The victory comes after winning the second Stanley Cup of his career, seven years to the day of his first win in 2009.
Crosby is just the ninth player in NHL history to hold two Stanley Cups and two Olympic gold medals. Igor Larionov, Viacheslav Fetisov, Peter Forsberg, Martin Brodeur, Scott Niedermayer, Duncan Keith, Jonathan Toews, and Drew Doughty are the other members of that elite club.
But this is the first Conn Smythe Trophy for Crosby, who had 19 points in the 2016 post-season – including six goals and 13 assists.
He is the first team captain and the first centre to win the Conn Smythe since Jonathan Toews in 2010. Evgeni Malkin won the Conn Smythe when Pittsburgh snagged their 2009 Cup.
This time around, the Penguins played a team-oriented game. That speaks to Crosby’s leadership, as he didn’t take over a game but was always present and was always doing the little things right. Whether it was a well-timed shot block or a defensive chip that took the puck out of trouble, the Cole Harbour native had his head on a swivel and was one of the most well-rounded players in the post-season.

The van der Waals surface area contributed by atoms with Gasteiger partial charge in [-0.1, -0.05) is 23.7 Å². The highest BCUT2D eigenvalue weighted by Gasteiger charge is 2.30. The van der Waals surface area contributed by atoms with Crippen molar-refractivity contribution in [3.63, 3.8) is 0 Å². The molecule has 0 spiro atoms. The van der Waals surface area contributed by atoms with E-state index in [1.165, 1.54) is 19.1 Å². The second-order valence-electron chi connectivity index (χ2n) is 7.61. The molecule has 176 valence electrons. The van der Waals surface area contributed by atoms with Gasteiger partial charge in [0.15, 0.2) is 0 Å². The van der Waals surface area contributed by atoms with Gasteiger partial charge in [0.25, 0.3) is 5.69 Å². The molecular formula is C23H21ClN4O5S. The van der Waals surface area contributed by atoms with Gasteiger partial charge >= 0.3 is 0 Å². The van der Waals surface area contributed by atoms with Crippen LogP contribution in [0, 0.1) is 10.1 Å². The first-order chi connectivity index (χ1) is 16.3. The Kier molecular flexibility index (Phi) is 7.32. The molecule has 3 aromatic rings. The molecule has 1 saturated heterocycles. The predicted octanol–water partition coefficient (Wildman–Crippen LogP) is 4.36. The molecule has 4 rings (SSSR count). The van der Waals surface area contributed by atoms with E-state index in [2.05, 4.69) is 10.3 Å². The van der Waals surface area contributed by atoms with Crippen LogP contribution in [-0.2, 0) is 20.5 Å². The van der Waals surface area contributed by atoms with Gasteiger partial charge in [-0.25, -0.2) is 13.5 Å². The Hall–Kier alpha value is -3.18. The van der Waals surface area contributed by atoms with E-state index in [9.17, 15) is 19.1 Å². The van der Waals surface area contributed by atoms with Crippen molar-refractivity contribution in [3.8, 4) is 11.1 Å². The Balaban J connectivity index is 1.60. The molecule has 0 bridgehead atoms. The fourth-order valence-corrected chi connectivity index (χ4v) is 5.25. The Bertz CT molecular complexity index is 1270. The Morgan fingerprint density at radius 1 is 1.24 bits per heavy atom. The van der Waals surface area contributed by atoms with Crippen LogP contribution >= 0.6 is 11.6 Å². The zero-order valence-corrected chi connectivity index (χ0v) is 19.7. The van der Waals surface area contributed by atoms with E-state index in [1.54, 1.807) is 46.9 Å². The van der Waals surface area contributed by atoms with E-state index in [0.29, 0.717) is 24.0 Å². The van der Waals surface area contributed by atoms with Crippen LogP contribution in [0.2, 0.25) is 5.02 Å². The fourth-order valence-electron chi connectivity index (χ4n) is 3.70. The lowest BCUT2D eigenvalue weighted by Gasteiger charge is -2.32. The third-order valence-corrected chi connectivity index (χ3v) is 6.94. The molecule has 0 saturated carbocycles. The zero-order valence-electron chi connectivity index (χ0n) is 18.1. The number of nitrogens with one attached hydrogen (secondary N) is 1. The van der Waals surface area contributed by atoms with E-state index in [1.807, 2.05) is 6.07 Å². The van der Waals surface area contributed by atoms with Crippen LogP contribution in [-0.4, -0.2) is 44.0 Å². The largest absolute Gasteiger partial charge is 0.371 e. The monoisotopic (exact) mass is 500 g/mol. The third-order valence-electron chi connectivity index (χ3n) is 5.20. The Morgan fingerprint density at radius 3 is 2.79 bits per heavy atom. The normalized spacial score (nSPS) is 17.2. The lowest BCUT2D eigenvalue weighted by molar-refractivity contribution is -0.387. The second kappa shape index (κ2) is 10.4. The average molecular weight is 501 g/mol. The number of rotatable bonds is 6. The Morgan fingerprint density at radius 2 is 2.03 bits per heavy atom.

Of course, Crosby’s accomplishments shouldn’t be in doubt. He has two Cups, two Olympic gold medals, a 2015 IIHF World Championship gold medal, a 2005 World Junior Championship gold medal, and two Hart Trophy victories (2007, 2014).
The Penguins had many candidates for the Conn Smythe, like goalie Matt Murray or forward Phil Kessel or defenceman Kris Letang. Murray had 15 post-season wins on his way to the Cup, while Kessel put up a dynamite performance with 22 points. Letang was almost always on the ice and scored the Cup-winning goal.
“There’s so many guys, [Murray], Phil, [Letang],” Crosby said. “So many guys stepped up. Every series, different guys stepped up and got big goals, big saves. Our penalty kill was unbelievable against a really good power play. It was truly a team effort, and that’s what it takes to win that one.”